Gaye LeBaron: A visit to the Crane melon barn a rite of fall in Sonoma County

Those among us who make an effort to live close to the land, to eat what’s raised, caught or grown here, spend considerable time and patience waiting - anticipating may be a better word. We wait for the local strawberries and peaches and Gravenstein apples and white corn and tomatoes to ripen. They come each in their turn and we come to know when to expect them.

I bring this up now because Sunday is the date set by the Crane family prognosticators when I asked, back in July, when their melons would be ripe and when, most important, would their landmark barn on Petaluma Hill Road open its doors to customers.

The answer was “About September 15th” coming with the explanation that it’s a “late year” because of heavy rains soon after planting.

(These predictions are not an exact science. In fact, the barn opened a few days ago. Predictions about crops are always hedged bets. That’s why they call it farming, not shopping. In future seasons, you can call the barn and a Crane family member, live or recorded, will tell you if they’re ripe, if it’s time.)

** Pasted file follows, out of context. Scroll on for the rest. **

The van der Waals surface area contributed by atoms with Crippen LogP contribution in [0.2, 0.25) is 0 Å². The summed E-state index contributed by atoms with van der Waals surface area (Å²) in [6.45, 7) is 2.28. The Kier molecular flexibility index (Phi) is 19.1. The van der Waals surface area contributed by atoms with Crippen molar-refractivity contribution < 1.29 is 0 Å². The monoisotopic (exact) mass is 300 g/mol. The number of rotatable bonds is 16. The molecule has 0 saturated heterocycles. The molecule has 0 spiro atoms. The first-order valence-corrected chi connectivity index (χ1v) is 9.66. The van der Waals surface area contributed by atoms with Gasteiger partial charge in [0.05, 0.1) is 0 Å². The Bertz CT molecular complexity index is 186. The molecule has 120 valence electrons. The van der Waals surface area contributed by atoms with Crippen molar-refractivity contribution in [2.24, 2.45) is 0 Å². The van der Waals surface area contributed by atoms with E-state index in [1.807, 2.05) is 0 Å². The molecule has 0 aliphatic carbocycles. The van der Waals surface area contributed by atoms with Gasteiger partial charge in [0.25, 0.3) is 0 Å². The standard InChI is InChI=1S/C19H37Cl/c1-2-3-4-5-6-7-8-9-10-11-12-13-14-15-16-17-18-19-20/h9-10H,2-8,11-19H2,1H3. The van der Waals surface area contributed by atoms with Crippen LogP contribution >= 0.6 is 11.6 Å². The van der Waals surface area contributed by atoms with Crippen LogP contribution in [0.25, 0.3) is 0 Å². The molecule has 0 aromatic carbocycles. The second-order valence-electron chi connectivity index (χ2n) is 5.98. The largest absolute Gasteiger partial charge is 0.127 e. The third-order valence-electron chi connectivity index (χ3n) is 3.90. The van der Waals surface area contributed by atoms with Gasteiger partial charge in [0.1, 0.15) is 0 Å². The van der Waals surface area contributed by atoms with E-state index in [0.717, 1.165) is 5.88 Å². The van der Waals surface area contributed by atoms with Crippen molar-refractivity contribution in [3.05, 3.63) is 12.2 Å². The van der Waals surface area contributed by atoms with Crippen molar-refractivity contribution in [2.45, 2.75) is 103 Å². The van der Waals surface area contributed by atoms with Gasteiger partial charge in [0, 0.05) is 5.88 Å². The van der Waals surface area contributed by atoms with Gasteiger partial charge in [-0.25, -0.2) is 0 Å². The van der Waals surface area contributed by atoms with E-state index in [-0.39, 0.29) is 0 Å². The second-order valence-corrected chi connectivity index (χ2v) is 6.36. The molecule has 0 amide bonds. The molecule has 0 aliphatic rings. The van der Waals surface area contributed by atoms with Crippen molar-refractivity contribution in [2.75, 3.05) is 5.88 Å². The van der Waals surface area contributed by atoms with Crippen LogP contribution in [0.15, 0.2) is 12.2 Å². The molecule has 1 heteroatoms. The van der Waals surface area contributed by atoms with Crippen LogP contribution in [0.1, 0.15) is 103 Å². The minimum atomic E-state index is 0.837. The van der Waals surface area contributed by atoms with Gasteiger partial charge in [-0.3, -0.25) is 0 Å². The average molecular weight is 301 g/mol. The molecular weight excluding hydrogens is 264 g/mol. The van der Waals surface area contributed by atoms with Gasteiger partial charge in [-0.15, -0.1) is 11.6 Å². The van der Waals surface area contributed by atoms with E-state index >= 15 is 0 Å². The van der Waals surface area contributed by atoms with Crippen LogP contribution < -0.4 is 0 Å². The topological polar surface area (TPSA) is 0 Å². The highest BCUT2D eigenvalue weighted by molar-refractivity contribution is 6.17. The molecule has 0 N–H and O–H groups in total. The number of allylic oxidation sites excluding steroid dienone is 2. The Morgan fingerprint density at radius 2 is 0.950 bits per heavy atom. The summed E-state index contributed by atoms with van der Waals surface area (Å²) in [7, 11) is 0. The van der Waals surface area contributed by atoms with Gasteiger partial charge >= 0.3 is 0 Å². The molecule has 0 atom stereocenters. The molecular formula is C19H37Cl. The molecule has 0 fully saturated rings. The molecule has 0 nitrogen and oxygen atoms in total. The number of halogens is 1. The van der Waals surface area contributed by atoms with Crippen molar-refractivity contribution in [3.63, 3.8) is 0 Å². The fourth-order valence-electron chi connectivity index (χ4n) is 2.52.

Crane melons are, of course, unique to Sonoma County. And, more important, they may well be unique to just one ranch and one pioneer family. This is an issue that went to court in the ’90s when the Cranes attempted to legally own the “Crane melon” name. The Press Democrat’s ag writer Tim Tesconi labeled it “a paternity suit.” While the family lost its legal claim to exclusivity, the question remains: Is it really, truly a Crane melon if it isn’t grown by Cranes in the soil where it was created?

Other Sonoma County gardeners grow them, but the purists insist (and I admit to being one of them) that the unique flavor, the “big” flavor, is found only in that sweet-smelling pile-up in the corner of the Crane melon barn.

The judge who denied the family claim, ruling that “Crane melon” is a generic term, must not have run a taste test.


I WELL REMEMBER my first visit to the barn. It was the middle of the ’60s and the barn had just opened for the season.

There was a “Hay for Sale” sign on an outside wall. The melons were heaped in a far corner of the building, under a sign, if I remember correctly, reading “9 cents a pound.” I swear I got a gulp of their sweet smell when I opened the car door.

Customers were sorting through the pile, choosing size and ripeness. Most of them were buying a dozen or more - some to keep, some to give away to friends, to neighbors, to newcomers on the job site who had never heard of a Crane melon.